There is one constant in the healthcare industry: change. New rules and regulations, changing technology, additional facilities...very little stays the same for very long. Today, as "Hospitals" become "Medical Centers" that are part of "Healthcare Systems", paying attention to patient communications is crucial. As you move through a merger, acquisition, or renaming effort, here are some crucial communication points to keep in mind:
Your Phone System
Although online communications are growing, your phone system remains a crucial contact point and information source for patients, families, and employees. Here are some considerations for updating your phone system during a transitional period:
- Make sure the phone is always answered correctly. In circumstances where a live human answers the phone, make sure they're adequately trained and using your new name. When you have a pre-recorded auto attendant system, make sure it's updated to accurately reflect the change. Be sure to explain the old and new names (or information) so callers don't get confused. Instill confidence in callers by having the voice prompts professionally recorded. This way, your messages will seem official not not at all hasty... and so will your new information.
- Use hold time wisely. When callers are waiting on hold, they're waiting for information from you...so give them some. As part of your Message On Hold program, you can explain why you are making changes at your facility and what they, as patients, will gain from the changes. You can also use hold time to answer your frequently asked questions and calm an concerns about upcoming changes.
- Be Unified. When things are tumultuous, presenting an unified front is very important. While some people feature many different voices on their phone system, using only one professional voice can make your facility sound secure, stable, and unified, even if you have new locations, a changing name, or any other kind of transition.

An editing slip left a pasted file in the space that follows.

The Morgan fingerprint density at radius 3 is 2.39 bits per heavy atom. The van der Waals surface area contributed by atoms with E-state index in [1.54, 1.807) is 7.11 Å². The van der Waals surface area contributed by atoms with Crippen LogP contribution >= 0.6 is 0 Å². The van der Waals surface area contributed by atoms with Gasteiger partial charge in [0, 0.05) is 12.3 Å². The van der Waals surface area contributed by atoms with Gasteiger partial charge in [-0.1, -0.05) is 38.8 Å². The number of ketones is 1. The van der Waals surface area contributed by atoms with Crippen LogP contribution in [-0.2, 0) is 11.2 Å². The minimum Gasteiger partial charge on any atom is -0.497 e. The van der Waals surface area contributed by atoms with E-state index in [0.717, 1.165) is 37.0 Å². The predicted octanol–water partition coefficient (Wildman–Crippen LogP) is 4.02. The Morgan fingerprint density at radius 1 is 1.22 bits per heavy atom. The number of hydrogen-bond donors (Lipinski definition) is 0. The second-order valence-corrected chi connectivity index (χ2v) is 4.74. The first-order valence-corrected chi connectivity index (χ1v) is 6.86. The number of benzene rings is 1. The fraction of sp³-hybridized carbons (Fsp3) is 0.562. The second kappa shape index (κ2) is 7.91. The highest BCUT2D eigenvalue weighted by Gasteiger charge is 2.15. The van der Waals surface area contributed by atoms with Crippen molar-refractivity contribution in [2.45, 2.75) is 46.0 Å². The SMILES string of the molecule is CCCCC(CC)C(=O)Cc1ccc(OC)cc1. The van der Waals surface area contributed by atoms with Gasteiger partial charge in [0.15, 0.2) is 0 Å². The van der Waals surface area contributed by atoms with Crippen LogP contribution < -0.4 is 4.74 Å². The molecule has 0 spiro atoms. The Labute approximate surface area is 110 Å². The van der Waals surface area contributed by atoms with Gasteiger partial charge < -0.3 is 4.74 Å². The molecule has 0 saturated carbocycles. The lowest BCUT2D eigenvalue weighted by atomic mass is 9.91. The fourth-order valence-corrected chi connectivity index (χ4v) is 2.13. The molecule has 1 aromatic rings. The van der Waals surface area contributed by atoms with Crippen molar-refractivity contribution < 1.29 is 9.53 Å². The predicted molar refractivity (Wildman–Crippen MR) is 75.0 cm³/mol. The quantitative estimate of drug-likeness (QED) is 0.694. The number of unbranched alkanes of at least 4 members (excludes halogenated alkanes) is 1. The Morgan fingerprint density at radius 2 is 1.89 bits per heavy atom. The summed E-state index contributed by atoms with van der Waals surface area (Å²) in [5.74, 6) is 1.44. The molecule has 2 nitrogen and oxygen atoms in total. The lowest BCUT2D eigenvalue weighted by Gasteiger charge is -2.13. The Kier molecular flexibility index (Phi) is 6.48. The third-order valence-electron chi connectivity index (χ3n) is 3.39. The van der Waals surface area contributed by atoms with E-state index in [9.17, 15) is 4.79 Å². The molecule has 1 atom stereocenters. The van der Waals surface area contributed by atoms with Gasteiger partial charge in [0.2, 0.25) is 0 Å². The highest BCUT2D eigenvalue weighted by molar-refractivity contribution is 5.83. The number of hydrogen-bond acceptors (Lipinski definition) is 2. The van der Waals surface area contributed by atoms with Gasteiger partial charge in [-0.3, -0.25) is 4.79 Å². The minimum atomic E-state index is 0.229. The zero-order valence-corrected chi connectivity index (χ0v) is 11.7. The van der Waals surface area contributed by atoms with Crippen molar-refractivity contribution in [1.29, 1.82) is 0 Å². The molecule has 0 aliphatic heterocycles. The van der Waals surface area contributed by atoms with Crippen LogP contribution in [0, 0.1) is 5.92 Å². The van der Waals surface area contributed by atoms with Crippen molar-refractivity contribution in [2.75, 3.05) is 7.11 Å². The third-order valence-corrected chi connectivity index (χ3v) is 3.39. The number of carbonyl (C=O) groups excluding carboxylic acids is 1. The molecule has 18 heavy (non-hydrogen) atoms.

In the digital age, many people will visit your website to get more information about your upcoming changes. They will all have different levels of technological experience, so it's important that your website is easy to use, clearly written, and very informative. Here are some tips for updating your website:
- Do Your Research. How do web visitors use your site? Do they rely heavily on your search feature, or do they like your drop down menu? What's a typical visitor's path? You can see all of this information in a too like Google Analytics. Once the code is installed on a website, it's easy to review and analyze data. Chances are the department in control of your website is already using Google Analytics. Be sure to collaborate with them them for information on how to best improve visitor experience.
- Make it easier. At the time of your merger, you can expect more web visitors than usual, and they're probably interested in the merger itself. Direct them to this information from your home page, using a prominent link or graphic, directed to a press release or informative article.
- Take Advantage of Multimedia. Today, you can use just about as much multimedia - audio, video, and images - as you want online. This is good news for your website. Instead of stark pages of text-only information, you can illustrate points, use your own voice to speak directly to web visitors, and use video to show and tell. The options are endless, from video tutorials to virtual tours and more. Adding multimedia to your website helps you draw more attention to the most important information - like news and alerts.
Chances are, your marketing department is already using social media to connect with patients and the public. It's a great way to make connections with people - and a great way to share important news and information. With social media, the emphasis should always be on what can get reshared... and news items are always on that list. If you're updating your website and including good content (press releases, videos, multimedia) about your news, share a link to it on social sites like Twitter, Facebook, and LinkedIn. Your immediate audience will see it, and it's also a good way to reach journalists looking for a story to cover. Some social media tips for healthcare facilities:
- Keep it Short. In general, people don't want to have to read too much.
- Include an image (or video). People interact better with audio visual content than with text alone.
- Add a link. Because you don't want to put all of the necessary information on a social media posting, include a link for more information. Ideally, this will link will go to your website.
- Ask for shares. People like to be told what to do - click here, fill this out, ask for more information.
During any transitional period, clear communication with patients and visitors is key. What approaches have you seen work in the past?